Now that K-pop’s global popularity has proven its sustainability, should Korean entertainment companies be more considerate of international fans opinions? In the six years I’ve been a fan, I’ve heard about numerous scandals involving Korean idols and celebrities. Some with minor consequences and others with devastating results. Admittedly, I’ve found myself scratching my head more than a few times wondering how some of these issues even constitute the label of scandal. I’m fully aware of the differences in culture that dictate some of these ideas and I respect those differences. However, the dilemma is that K-pop is no longer strictly a Korean phenom, yet K-entertainment companies seldom acknowledge international fan opinions when issues arise.
A great example of this is Sungmin of Super Junior. Super Junior is arguably one of the most popular Korean boy bands to ever debut. Even as their 13-year anniversary eases closer, fans still anxiously await the group’s comebacks as if they are rookies. Super Junior’s fan-base is devout and diverse. They have won multiple international awards and helped skyrocket K-pop’s popularity to the astronomical levels it’s experiencing today. With such a large group of men, it’s not unexpected for one or two of them to experience the occasional misstep. Like any responsible adult, when you do something wrong you should expect to face consequences, but what about when you just grow up? Well, that’s basically Sungmin’s crime. What did he do? He fell in love and got married. He is an adult and so is his wife. There is absolutely nothing incendiary or distasteful about his marriage as far as the public knows. Yet many Korean fans brutally rejected him for deciding to marry instead of continuing the pretense that he is some innocent fairy that isn’t dating or living for anything but to sing, dance and look pretty for them.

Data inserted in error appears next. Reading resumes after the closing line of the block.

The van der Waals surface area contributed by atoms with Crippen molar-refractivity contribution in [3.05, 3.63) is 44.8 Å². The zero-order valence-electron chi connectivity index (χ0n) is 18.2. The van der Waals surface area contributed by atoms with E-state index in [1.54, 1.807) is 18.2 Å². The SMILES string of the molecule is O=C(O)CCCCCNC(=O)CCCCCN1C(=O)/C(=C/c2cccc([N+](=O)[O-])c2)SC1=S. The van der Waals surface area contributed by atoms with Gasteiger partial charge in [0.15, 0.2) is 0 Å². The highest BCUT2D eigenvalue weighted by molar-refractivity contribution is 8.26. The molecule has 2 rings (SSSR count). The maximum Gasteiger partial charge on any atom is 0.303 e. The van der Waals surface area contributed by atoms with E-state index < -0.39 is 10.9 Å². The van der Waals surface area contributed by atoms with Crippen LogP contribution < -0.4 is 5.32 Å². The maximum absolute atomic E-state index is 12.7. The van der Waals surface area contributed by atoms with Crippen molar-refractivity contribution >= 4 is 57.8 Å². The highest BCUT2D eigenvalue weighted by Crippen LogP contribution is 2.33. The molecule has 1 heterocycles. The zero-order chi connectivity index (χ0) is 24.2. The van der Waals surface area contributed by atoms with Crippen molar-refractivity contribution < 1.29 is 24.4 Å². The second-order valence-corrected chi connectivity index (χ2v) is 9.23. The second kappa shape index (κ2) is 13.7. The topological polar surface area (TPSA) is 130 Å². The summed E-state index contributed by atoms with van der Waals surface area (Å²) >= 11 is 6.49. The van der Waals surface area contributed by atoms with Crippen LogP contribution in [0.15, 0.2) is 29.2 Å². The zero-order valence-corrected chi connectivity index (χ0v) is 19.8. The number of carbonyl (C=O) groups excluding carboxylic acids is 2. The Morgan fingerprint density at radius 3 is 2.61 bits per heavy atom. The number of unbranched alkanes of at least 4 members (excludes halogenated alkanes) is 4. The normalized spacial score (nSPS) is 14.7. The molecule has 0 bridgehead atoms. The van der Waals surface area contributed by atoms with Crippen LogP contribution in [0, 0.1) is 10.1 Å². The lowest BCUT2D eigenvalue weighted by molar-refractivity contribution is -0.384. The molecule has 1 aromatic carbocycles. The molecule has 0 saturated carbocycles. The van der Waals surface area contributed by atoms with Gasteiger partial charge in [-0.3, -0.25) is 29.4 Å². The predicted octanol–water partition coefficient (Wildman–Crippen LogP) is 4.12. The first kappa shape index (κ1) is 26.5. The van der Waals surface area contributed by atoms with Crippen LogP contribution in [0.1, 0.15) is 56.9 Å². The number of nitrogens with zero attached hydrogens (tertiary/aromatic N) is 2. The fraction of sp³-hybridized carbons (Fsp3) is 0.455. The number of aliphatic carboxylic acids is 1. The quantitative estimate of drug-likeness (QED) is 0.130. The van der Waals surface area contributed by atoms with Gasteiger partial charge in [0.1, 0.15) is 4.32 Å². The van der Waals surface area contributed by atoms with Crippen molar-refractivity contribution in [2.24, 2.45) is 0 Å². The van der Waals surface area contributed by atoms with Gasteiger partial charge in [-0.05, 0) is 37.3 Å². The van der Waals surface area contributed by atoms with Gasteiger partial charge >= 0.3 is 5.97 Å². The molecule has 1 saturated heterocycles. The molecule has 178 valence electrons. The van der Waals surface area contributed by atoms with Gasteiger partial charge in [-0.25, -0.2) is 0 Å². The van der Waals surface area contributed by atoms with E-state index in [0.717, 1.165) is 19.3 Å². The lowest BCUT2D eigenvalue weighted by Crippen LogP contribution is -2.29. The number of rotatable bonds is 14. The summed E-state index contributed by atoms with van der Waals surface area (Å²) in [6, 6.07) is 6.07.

Now, if you’re reading this, you probably already know that some Koreans expect idols to present an image of innocence and be single as they, (the fans) are their (the idols) girlfriends/boyfriends. Considering that entertainment companies encourage this as well, it’s wrong to completely blame Korean fans for feeling this way. The problem is that many international fans do not share this same opinion. So when Korean fans express their dissatisfaction to the point that it impacts our ability to enjoy and support the artists too, it can become frustrating. We feel ignored and unheard. It can feel very unfair to international fans especially since we don’t get to experience K-pop and idols as closely as Korean fans do. It almost feels like we are being punished too.
So what should Korean entertainment companies do when they have Korean fans on one side, literally at their front door screaming to remove an artist while international fans are almost begging them not to? Who should they side with? Both. Can’t the company limit the artist’s activities domestically and allow them to participate in international events? It seems as simple as that, but I am sure there is more to it. Maybe K-pop’s international presence isn’t strong enough yet to support this idea. Or maybe they just don’t care about the international opinion… yet.
Do you think this idea could work? What would you suggest Korean entertainment companies do when K-fans and I-fans disagree on scandals? Comment your thoughts!